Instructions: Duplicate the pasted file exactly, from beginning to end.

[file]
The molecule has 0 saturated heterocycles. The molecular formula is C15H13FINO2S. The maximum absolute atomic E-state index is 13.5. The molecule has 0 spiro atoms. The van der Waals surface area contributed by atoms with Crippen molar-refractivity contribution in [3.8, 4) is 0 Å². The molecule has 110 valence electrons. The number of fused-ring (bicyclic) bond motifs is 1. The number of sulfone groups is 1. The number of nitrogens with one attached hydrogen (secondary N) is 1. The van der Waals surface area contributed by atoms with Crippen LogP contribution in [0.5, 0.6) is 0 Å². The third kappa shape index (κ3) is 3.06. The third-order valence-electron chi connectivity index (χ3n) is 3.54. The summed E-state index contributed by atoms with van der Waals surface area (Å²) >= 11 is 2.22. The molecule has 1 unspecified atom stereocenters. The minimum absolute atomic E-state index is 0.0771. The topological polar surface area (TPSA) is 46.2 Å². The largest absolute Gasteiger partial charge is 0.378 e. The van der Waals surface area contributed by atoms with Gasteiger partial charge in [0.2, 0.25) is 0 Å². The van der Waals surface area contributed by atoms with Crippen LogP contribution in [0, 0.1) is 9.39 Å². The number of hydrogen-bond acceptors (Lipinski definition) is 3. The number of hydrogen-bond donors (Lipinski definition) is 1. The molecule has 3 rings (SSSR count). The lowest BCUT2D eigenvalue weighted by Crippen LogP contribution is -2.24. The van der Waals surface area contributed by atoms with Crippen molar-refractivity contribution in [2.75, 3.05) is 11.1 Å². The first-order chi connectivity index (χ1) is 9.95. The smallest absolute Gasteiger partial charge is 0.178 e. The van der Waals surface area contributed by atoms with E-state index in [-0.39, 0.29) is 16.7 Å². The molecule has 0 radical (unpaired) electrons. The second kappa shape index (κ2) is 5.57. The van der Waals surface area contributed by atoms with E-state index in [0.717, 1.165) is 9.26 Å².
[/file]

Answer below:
The molecule has 0 saturated heterocycles. The molecular formula is C15H13FINO2S. The maximum absolute atomic E-state index is 13.5. The molecule has 0 spiro atoms. The van der Waals surface area contributed by atoms with Crippen molar-refractivity contribution in [3.8, 4) is 0 Å². The molecule has 110 valence electrons. The number of fused-ring (bicyclic) bond motifs is 1. The number of sulfone groups is 1. The number of nitrogens with one attached hydrogen (secondary N) is 1. The van der Waals surface area contributed by atoms with Crippen LogP contribution in [0.5, 0.6) is 0 Å². The third kappa shape index (κ3) is 3.06. The third-order valence-electron chi connectivity index (χ3n) is 3.54. The summed E-state index contributed by atoms with van der Waals surface area (Å²) >= 11 is 2.22. The molecule has 1 unspecified atom stereocenters. The minimum absolute atomic E-state index is 0.0771. The topological polar surface area (TPSA) is 46.2 Å². The largest absolute Gasteiger partial charge is 0.378 e. The van der Waals surface area contributed by atoms with Gasteiger partial charge in [0.2, 0.25) is 0 Å². The van der Waals surface area contributed by atoms with Crippen LogP contribution in [0, 0.1) is 9.39 Å². The number of hydrogen-bond acceptors (Lipinski definition) is 3. The number of hydrogen-bond donors (Lipinski definition) is 1. The molecule has 3 rings (SSSR count). The lowest BCUT2D eigenvalue weighted by Crippen LogP contribution is -2.24. The van der Waals surface area contributed by atoms with Crippen molar-refractivity contribution in [2.75, 3.05) is 11.1 Å². The first-order chi connectivity index (χ1) is 9.95. The smallest absolute Gasteiger partial charge is 0.178 e. The van der Waals surface area contributed by atoms with E-state index in [-0.39, 0.29) is 16.7 Å². The molecule has 0 radical (unpaired) electrons. The second kappa shape index (κ2) is 5.57. The van der Waals surface area contributed by atoms with E-state index in [0.717, 1.165) is 9.26 Å².